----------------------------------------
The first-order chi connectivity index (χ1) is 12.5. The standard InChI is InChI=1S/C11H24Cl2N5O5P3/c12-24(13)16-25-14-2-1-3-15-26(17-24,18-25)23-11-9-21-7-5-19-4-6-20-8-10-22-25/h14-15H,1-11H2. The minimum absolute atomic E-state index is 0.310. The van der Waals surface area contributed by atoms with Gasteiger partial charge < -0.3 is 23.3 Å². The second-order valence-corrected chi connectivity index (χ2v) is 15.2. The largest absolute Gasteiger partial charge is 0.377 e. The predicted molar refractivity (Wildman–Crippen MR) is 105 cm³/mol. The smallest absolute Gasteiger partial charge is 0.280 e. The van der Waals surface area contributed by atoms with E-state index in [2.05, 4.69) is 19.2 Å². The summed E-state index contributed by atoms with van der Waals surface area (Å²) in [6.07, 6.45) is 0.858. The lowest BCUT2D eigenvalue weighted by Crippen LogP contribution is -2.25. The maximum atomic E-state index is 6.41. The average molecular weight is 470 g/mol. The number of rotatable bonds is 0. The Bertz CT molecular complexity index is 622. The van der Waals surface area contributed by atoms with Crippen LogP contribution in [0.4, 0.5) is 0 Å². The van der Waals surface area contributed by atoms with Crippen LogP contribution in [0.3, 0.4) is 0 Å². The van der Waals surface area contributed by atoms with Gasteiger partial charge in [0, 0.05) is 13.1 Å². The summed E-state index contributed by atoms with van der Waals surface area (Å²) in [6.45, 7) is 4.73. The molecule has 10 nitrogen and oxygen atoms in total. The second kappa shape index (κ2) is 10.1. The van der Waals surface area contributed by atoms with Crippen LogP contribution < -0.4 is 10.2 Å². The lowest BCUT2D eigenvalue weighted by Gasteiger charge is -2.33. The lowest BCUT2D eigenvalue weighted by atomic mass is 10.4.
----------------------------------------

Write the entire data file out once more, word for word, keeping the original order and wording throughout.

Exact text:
The first-order chi connectivity index (χ1) is 12.5. The standard InChI is InChI=1S/C11H24Cl2N5O5P3/c12-24(13)16-25-14-2-1-3-15-26(17-24,18-25)23-11-9-21-7-5-19-4-6-20-8-10-22-25/h14-15H,1-11H2. The minimum absolute atomic E-state index is 0.310. The van der Waals surface area contributed by atoms with Gasteiger partial charge < -0.3 is 23.3 Å². The second-order valence-corrected chi connectivity index (χ2v) is 15.2. The largest absolute Gasteiger partial charge is 0.377 e. The predicted molar refractivity (Wildman–Crippen MR) is 105 cm³/mol. The smallest absolute Gasteiger partial charge is 0.280 e. The van der Waals surface area contributed by atoms with E-state index in [2.05, 4.69) is 19.2 Å². The summed E-state index contributed by atoms with van der Waals surface area (Å²) in [6.07, 6.45) is 0.858. The lowest BCUT2D eigenvalue weighted by Crippen LogP contribution is -2.25. The maximum atomic E-state index is 6.41. The average molecular weight is 470 g/mol. The number of rotatable bonds is 0. The Bertz CT molecular complexity index is 622. The van der Waals surface area contributed by atoms with Crippen LogP contribution in [0.4, 0.5) is 0 Å². The van der Waals surface area contributed by atoms with Crippen LogP contribution in [0.3, 0.4) is 0 Å². The van der Waals surface area contributed by atoms with Gasteiger partial charge in [0, 0.05) is 13.1 Å². The summed E-state index contributed by atoms with van der Waals surface area (Å²) in [6.45, 7) is 4.73. The molecule has 10 nitrogen and oxygen atoms in total. The second kappa shape index (κ2) is 10.1. The van der Waals surface area contributed by atoms with Crippen LogP contribution < -0.4 is 10.2 Å². The lowest BCUT2D eigenvalue weighted by Gasteiger charge is -2.33. The lowest BCUT2D eigenvalue weighted by atomic mass is 10.4.